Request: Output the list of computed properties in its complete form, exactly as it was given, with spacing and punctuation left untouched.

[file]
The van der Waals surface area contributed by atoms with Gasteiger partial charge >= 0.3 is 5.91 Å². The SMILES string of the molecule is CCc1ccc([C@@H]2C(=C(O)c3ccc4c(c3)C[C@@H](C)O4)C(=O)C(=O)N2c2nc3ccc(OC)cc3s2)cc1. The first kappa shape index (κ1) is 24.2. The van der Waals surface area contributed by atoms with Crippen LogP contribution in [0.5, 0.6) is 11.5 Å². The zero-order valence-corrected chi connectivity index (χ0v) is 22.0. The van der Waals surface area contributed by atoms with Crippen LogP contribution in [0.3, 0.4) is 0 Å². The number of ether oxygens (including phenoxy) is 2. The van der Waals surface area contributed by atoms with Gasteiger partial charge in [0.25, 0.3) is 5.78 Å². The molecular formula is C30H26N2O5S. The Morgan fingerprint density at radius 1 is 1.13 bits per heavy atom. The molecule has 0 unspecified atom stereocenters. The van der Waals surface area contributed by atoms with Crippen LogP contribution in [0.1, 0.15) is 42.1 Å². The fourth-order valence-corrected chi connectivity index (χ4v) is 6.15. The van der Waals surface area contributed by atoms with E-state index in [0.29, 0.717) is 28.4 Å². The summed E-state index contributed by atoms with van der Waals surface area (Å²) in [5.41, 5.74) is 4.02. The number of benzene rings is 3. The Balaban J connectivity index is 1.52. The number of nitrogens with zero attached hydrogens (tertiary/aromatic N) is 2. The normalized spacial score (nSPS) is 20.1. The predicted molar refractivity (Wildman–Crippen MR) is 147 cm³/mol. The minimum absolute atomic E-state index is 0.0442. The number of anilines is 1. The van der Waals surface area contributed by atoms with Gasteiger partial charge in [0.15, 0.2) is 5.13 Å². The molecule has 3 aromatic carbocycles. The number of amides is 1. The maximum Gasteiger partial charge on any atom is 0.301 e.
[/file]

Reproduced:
The van der Waals surface area contributed by atoms with Gasteiger partial charge >= 0.3 is 5.91 Å². The SMILES string of the molecule is CCc1ccc([C@@H]2C(=C(O)c3ccc4c(c3)C[C@@H](C)O4)C(=O)C(=O)N2c2nc3ccc(OC)cc3s2)cc1. The first kappa shape index (κ1) is 24.2. The van der Waals surface area contributed by atoms with Crippen LogP contribution in [0.5, 0.6) is 11.5 Å². The zero-order valence-corrected chi connectivity index (χ0v) is 22.0. The van der Waals surface area contributed by atoms with Crippen LogP contribution in [0.3, 0.4) is 0 Å². The number of ether oxygens (including phenoxy) is 2. The van der Waals surface area contributed by atoms with Gasteiger partial charge in [0.25, 0.3) is 5.78 Å². The molecular formula is C30H26N2O5S. The Morgan fingerprint density at radius 1 is 1.13 bits per heavy atom. The molecule has 0 unspecified atom stereocenters. The van der Waals surface area contributed by atoms with Crippen LogP contribution in [0.1, 0.15) is 42.1 Å². The fourth-order valence-corrected chi connectivity index (χ4v) is 6.15. The van der Waals surface area contributed by atoms with E-state index in [0.29, 0.717) is 28.4 Å². The summed E-state index contributed by atoms with van der Waals surface area (Å²) in [5.41, 5.74) is 4.02. The number of benzene rings is 3. The Balaban J connectivity index is 1.52. The number of nitrogens with zero attached hydrogens (tertiary/aromatic N) is 2. The normalized spacial score (nSPS) is 20.1. The predicted molar refractivity (Wildman–Crippen MR) is 147 cm³/mol. The minimum absolute atomic E-state index is 0.0442. The number of anilines is 1. The van der Waals surface area contributed by atoms with Gasteiger partial charge in [0.15, 0.2) is 5.13 Å². The molecule has 3 aromatic carbocycles. The number of amides is 1. The maximum Gasteiger partial charge on any atom is 0.301 e.